Here's the thing about articles like these:
There is no one guide for all writers. Everyone has their own way of writing and editing a book. Anyone who says otherwise is certainly kidding themselves or trying to sell you something. Some are more organized and can plan out entire novels, while others start with a simple concept and start writing.
This is my typical process, and I write somewhere between those two extremes. What works for me might not work for you, but it sometimes helps to see someone else's process.
This is the very first point at which you have an idea, hear something, or have a dream and you think to yourself "that would make a good story." It's important to have a good starting concept to carry your interest through all these steps, but characters also help.
Time to start making people up. I do this before I do anything else in order to ensure that my own stories are character-centric rather than entirely plot-driven. While this might not make for a good page-turner (a la Dan Brown's "Da Vinci Code"), readers appreciate fully developed characters.
3. Develop the world
This is not to be skipped. Even the most interesting characters can only carry the story so far, and they should live in a developed and interesting world. Developing the world involves determining the climate, culture, society, political factors, and all else that goes into fleshing out your very own world that you made in your head.
This step comes after characterizing in this list when in actuality, I usually develop the characters with the world to ensure they make sense together. The world should logically produce a certain kind of character (think Westeros and the Lannisters versus a gentler world like the Shire and hobbits) and the characters should logically interact with that world that produced them.
4.Develop the background
Figure out what happened in your story world to set the point for the beginning of the book itself. This should be primarily character backstory and secondarily, history as it relates to the characters.
5. Come up with some sort of plot
Take the characters, story world, and background you just developed to try to make it into a somewhat-interesting and logical plot.
6. Determine where the story begins
People who write fantasy stories have a nasty habit of beginning with their main character waking up and going through their morning routine, as if that is the most interesting way to begin. It isn't. It's important to start off a fantasy novel with an interesting event. This might take several revisions to figure out, but you'll figure it out.
7. Try to figure out where it’s going
I start writing with only the roughest idea of where this story is going. Sometimes I don't figure out how it ends until halfway through writing the first draft, but it's still important to have the vaguest understanding of this.
8. Determine what happens in just the first chapter
Please, oh please do not write a prologue or start with outlining the history. If you ever want someone to read your book and to keep reading, this will make them close it right away. I have done this before and it was not interesting.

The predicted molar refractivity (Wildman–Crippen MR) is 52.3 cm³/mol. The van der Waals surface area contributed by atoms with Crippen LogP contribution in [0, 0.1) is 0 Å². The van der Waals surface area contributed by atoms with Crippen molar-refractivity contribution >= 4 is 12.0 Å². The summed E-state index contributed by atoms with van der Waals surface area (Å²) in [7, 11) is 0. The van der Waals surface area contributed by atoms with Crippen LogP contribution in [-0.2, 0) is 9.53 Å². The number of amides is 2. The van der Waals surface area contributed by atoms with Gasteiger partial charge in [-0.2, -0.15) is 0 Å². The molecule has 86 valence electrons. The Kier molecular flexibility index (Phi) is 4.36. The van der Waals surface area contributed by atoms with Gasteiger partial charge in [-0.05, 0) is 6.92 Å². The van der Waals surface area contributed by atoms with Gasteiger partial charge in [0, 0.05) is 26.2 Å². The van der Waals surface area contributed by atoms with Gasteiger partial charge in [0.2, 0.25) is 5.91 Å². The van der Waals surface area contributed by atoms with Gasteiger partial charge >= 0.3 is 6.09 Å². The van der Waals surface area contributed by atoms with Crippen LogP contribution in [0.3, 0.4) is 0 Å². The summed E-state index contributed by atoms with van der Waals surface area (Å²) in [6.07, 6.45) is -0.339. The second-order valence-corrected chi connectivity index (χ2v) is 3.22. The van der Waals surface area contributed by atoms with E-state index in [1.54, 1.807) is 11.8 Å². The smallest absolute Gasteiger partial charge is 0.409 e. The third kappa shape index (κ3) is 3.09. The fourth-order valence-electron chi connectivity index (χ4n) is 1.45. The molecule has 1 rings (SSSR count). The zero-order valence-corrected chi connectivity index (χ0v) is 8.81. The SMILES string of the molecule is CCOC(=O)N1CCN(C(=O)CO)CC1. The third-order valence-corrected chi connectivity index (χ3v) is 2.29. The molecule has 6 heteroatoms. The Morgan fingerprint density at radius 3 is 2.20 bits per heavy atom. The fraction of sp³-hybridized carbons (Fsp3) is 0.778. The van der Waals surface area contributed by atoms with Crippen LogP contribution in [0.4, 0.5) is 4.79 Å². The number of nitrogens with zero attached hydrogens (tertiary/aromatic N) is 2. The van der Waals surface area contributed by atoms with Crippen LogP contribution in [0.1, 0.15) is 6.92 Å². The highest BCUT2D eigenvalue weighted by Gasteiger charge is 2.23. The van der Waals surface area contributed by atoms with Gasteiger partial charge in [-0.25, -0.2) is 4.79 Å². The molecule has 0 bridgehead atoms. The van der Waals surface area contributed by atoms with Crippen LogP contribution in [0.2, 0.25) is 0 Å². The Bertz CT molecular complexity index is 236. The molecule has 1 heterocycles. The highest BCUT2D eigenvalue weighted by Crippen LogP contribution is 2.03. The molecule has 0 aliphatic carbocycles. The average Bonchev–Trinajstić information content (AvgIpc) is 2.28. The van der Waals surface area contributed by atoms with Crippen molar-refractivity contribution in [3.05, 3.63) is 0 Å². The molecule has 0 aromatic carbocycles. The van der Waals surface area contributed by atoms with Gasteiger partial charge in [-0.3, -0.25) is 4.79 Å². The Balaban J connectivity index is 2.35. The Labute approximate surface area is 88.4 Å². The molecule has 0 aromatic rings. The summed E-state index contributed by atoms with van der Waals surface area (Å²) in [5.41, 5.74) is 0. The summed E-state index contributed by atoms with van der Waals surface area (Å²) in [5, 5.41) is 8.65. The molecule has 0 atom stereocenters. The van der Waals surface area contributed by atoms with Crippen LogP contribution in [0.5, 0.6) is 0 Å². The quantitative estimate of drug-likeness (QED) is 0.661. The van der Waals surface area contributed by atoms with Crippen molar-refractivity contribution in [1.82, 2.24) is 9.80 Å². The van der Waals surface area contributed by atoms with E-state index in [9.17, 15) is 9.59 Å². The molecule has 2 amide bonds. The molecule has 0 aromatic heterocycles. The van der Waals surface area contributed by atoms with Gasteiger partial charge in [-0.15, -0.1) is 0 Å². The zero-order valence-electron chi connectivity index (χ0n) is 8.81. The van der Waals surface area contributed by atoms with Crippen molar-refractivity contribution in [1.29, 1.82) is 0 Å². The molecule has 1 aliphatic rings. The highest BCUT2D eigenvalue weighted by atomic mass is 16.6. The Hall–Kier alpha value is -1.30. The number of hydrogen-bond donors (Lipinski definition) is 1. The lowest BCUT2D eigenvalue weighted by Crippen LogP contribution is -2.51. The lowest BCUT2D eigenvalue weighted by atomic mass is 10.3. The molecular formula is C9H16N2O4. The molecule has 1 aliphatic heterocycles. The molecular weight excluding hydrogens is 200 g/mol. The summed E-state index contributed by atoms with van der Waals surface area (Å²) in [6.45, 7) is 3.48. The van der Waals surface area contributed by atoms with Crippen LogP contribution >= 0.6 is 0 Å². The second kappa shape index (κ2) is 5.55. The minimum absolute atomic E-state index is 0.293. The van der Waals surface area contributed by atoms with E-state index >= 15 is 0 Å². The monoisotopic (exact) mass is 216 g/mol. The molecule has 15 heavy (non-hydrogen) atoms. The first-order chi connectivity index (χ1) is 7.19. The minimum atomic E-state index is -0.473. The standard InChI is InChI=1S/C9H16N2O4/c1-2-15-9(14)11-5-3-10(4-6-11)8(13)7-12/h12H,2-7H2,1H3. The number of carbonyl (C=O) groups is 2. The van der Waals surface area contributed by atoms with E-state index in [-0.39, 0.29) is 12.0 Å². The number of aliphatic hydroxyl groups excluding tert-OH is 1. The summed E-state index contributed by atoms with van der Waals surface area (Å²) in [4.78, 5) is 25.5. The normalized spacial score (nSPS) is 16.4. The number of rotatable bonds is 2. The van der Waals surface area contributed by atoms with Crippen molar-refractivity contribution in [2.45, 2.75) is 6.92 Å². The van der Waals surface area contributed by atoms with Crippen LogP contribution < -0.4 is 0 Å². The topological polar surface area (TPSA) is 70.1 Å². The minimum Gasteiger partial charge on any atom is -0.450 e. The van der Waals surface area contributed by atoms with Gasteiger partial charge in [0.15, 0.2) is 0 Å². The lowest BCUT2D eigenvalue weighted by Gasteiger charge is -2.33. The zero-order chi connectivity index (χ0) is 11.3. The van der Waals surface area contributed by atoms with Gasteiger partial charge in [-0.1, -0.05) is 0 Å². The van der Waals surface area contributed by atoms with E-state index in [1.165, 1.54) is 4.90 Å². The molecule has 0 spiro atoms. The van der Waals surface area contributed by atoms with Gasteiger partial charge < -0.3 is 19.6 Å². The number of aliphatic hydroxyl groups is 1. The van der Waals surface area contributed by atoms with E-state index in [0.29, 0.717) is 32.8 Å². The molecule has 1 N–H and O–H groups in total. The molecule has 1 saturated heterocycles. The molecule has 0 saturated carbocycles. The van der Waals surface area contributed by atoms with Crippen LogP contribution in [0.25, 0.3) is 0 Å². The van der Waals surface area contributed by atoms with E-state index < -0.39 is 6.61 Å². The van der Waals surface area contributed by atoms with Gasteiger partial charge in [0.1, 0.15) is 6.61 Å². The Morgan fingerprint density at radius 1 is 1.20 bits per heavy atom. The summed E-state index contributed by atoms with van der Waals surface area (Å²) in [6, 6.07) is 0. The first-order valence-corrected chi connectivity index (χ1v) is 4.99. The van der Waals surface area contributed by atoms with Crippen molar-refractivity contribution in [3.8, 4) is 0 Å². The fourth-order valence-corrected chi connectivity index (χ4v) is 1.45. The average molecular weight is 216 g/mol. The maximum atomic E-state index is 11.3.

9. Write that chapter
This can take hours of staring at a blank screen or piece of paper, but do it!
10. Having written the first chapter, determine the next chapter
I plan as I go along so that each event makes sense. This way, I don't get overwhelmed with planning too much at once. Sometimes not even the next chapter goes according to my original plan, and that's fine.
11. Repeat the previous two steps until you understand the story better
This is probably the most arduous and soul-killing step. You'll wonder "why am I doing this to myself" and "can I even write decently." Yet, this is still the most important step. Don't edit, whatever you do, or you will get discouraged (or at least I do).
12. Figure out the climax and the end
There should be a point in your writing that you finally figure out the climactic event and where the story should end. It's a kind of "eureka" moment that propels you to see this draft through to the end.
13. Keep planning and then writing chapters until reaching the end
And then throw yourself a party. Most writers don't get to this point, or it might take them years to do so. Seriously, it's something to celebrate.
14. Print out the entire first draft, double-spaced
You might get a few weird looks from the UPS store people and it'll cost you, but to me it's worth it to be alone with my thoughts and the draft I need to edit.
15. Scribble on this printed copy to make revisions
Doing this can take me anywhere from 2 to 20 minutes per page and drive me a little crazy, but it's worth it to shed all the extra and awkward words I wrote in the first draft. This includes fact-checking your own world and making sure you didn't make up a word or use it wrong. I just finished this step in my novel and it was definitely a journey that usually drove me crazy.
16. Make edits on computer document
I write in Scrivener, which is literally the best app for writers. Just turn on some productive music, down some caffeinated beverages, and set about making your work into a polished draft.
17. Call it (more or less) finished
It's time for another party.
I say "more or less" because really, you need to stop editing at some point.
If there is a several years' long gap in writing that first draft, read existing chapters and write summary notes to re-familiarize yourself with the story and to figure out where it should go next. It helps.